These are the cells that capture the light and use this energy to produce the food for the trees allowing them to grow and survive in often harsh environments. There are hundreds of Eucalypt species across Australia from ghost gums and river red gums to snow gums and ironbarks. They are important markers in the environment, providing habitat, food, medicines and resources.
The longest cells are 42 micrometres long (1 micrometre is one thousandth of a millimetre).
Image: Minh Huynh, Elinor Goodman and Margaret Barbour
The Iron Bark tree is a significant tree in my Wiradjuri and Gamilaroi Nations. It is well known across western and north-western NSW. It has dark grey-black furrowed bark – which never sheds, but rather accumulates on the tree over time creating the furrows in the bark. The tree represents strength and continuity as it survives harsh environs and requires burning for the germination of seeds.
The tree is also used for many purposes, such as: the sap/resin which collects in the bark in clusters can be used to dye items and water proof hides, etc. The sap/resin when processed in a different way can also be used as an ointment.
The wisdom face depicted on the tree is to represent the burls found on these trees and which, when taken off and carved out, form beautiful bowls; the face represents the hidden wisdom in tree which we don’t often look at or for and what we can learn from the tree, and the multiple ways these trees can help us.
Artist: Lynette Riley
Iron Bark Tree Cloak – Explanation of Designs.
Note: The sap/resin from an Iron Bark Tree has been processed and used to dye the trunk and branches of the tree on the cloak. This sap/resin was collected and processed by Diane Riley-McNaboe (the artist’s sister).
See image above for number alignment:
1. Iron Bark Tree trunk and branches – patterns on the tree represent the deep furrows found on the tree trunk and branches.
2. Within the bark are small clusters of dots – these represent the clusters of sap/resin found in the Iron Tree bark.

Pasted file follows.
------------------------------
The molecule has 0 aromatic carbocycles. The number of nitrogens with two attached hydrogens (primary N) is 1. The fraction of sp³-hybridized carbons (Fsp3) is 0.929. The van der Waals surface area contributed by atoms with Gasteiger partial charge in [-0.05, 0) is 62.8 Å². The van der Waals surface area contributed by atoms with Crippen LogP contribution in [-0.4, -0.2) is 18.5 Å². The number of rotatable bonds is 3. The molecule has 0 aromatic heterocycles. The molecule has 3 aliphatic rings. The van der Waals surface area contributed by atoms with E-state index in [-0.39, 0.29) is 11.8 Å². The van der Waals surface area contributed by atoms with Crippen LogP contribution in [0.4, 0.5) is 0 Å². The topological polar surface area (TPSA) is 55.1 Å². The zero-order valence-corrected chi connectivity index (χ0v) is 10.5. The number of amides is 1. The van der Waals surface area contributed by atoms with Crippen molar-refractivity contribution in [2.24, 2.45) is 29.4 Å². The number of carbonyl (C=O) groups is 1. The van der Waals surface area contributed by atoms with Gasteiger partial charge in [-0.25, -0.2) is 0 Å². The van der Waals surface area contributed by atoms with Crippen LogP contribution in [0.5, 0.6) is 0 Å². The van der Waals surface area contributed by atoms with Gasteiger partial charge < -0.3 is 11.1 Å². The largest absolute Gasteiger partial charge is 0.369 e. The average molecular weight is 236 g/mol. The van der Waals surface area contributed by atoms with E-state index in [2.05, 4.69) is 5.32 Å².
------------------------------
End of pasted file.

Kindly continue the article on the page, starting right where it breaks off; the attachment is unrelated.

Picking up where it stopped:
3. The wisdom face on the tree is to represent the burl’s found on these trees and which when taken off and carved out form beautiful bowls; the face represents the hidden wisdom in tree which we don’t often look at or for and what we can learn from the tree, and the multiple ways these trees can help us.
4. Tree leaves and flower buds – surround the tree and extend the length of the Kangaroo hide’s tail.
5. The four – 3 layered – concentric circles on either side of the trees represent our two different moiety groups. The symbols in the outer circle – left side – represent the land; and the symbols in the outer circle – right side – represent water. Both essential for us and our environment.
The second outer circle has differing symbols to represent different Clan groups:
iii. Grasses used for weaving
vi. Eucalyptus Trees
All these Clan groups have a common connection – represented by the blank inner circle – which is the Iron Bark Tree – which connects them all across their Countries.
6. The concentric circles are joined by three wavy lines – representing travelling tracks – these have dots within the length of these lines to represent the Kinship connections between these Clan groups.
7. Footprints around the Clan groups represent the gathering of Aboriginal people in small and large groups to discuss cultural knowledge and teachings.
8. The area below the tree represents sandstone and the engravings found in these stones, where ever Aboriginal people have lived, across Australia. The symbols used (left to right) are:
a. Eucalyptus trees
b. Kangaroos eating and gathering in a mob
c. Three lines drawn together – are directional pointers for journeys across country
e. Bush food
f. Three concentric circles – a camp and gathering of people
g. Men (top and bottom) and women (centre) gathering together
h. Fish in a river